# Is a position-weighted sum of nominal returns for a single asset a mathematically sound calculation?

A friend of mine insists that that the following is a sound method to calculate the performance of a single holding in a portfolio, given that over time more capital has been allocated to that holding. My questions are these

1. Is this a theoretically sound way to calculate performance?
2. Is there a name for this?

The method is exemplified as follows with shares in a security being held. As additional shares are bought, their total return since purchase is calculated, weighted by the number of shares as a percentage of the total, and summed. No dates are used in the calculation.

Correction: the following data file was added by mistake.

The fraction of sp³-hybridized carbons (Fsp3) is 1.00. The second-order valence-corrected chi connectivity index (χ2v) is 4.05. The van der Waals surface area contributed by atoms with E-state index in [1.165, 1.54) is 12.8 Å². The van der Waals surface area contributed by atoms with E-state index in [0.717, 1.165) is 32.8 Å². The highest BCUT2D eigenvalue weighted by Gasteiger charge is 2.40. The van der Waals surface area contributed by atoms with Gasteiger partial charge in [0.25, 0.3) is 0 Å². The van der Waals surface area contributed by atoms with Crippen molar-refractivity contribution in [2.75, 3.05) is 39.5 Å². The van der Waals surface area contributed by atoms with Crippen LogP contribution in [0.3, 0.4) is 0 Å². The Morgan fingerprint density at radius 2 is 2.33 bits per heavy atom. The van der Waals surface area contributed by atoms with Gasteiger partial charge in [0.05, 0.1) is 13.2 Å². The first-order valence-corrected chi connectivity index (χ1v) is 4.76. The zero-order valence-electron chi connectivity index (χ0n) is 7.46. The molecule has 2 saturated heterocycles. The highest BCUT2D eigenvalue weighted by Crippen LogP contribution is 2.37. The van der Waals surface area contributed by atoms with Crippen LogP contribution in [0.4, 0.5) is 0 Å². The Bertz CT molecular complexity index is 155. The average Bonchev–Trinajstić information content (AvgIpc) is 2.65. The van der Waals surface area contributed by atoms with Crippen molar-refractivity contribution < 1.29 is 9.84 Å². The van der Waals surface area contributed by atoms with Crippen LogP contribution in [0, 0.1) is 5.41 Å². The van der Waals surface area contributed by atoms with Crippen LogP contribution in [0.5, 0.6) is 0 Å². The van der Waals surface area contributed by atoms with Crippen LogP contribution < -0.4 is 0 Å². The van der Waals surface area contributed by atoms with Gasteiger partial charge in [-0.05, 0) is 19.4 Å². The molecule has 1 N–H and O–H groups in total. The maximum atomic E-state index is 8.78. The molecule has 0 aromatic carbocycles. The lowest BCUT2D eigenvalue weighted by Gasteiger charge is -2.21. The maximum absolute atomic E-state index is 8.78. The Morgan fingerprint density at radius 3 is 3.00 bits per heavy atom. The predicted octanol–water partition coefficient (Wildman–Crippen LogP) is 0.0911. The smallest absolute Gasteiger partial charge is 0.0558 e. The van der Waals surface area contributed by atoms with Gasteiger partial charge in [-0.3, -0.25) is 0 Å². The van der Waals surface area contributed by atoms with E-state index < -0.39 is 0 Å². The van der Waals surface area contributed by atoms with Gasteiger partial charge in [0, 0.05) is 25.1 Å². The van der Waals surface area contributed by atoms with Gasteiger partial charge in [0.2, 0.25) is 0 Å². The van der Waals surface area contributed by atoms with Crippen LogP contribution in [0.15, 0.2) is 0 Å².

Shares    Price    Return to Today  Weight   Return x Weight
Original purchase   117       $260.91 177.82% 32.14% 57.16% Add 1 +37$379.88    90.81%         10.16%     9.23%
Add 2              +172       $541.33 33.90% 47.25% 16.02% Add 3 +38$568.56    27.49%         10.44%     2.87%
-------
Today             364 total   $724.86 Sum: 85.28%  And thus my friend says it is most appropriate to say that the overall return of this holding, given the additional shares bought at a higher price, is 85.28%. He says a cost basis method, which implies a 66% return, is incorrect because it assumes all shares were bought at$438 at the same time. He also says that the total return since the original purchase (178%) is not representative because the shares purchased later did not return this much.

(I am afraid I posted a question earlier that lent itself more to discussion than an actual answer. I hope this is not considered duplicate posting.)

• Why don't you use IRR? – Neeraj Mar 5 '16 at 9:38